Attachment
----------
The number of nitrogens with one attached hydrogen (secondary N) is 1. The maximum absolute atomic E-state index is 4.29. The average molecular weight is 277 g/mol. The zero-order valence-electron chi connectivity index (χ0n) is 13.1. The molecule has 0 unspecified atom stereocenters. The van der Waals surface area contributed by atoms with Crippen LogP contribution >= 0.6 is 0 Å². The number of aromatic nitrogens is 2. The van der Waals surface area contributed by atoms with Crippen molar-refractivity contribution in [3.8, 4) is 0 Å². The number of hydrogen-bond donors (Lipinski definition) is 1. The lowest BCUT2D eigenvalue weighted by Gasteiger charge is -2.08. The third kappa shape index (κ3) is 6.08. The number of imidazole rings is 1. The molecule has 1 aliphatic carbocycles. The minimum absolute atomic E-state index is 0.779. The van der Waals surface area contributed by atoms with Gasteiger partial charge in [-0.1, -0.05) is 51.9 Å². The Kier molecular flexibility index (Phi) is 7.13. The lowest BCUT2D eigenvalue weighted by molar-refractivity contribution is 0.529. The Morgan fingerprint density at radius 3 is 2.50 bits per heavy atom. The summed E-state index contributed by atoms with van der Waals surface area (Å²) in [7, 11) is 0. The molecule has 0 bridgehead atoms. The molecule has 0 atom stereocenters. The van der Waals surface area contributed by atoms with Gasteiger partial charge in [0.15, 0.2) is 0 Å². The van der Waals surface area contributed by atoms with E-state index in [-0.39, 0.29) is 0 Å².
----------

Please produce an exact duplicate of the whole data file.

The number of nitrogens with one attached hydrogen (secondary N) is 1. The maximum absolute atomic E-state index is 4.29. The average molecular weight is 277 g/mol. The zero-order valence-electron chi connectivity index (χ0n) is 13.1. The molecule has 0 unspecified atom stereocenters. The van der Waals surface area contributed by atoms with Crippen LogP contribution >= 0.6 is 0 Å². The number of aromatic nitrogens is 2. The van der Waals surface area contributed by atoms with Crippen molar-refractivity contribution in [3.8, 4) is 0 Å². The number of hydrogen-bond donors (Lipinski definition) is 1. The lowest BCUT2D eigenvalue weighted by Gasteiger charge is -2.08. The third kappa shape index (κ3) is 6.08. The number of imidazole rings is 1. The molecule has 1 aliphatic carbocycles. The minimum absolute atomic E-state index is 0.779. The van der Waals surface area contributed by atoms with Gasteiger partial charge in [-0.1, -0.05) is 51.9 Å². The Kier molecular flexibility index (Phi) is 7.13. The lowest BCUT2D eigenvalue weighted by molar-refractivity contribution is 0.529. The Morgan fingerprint density at radius 3 is 2.50 bits per heavy atom. The summed E-state index contributed by atoms with van der Waals surface area (Å²) in [7, 11) is 0. The molecule has 0 bridgehead atoms. The molecule has 0 atom stereocenters. The van der Waals surface area contributed by atoms with Gasteiger partial charge in [0.15, 0.2) is 0 Å². The van der Waals surface area contributed by atoms with E-state index in [-0.39, 0.29) is 0 Å².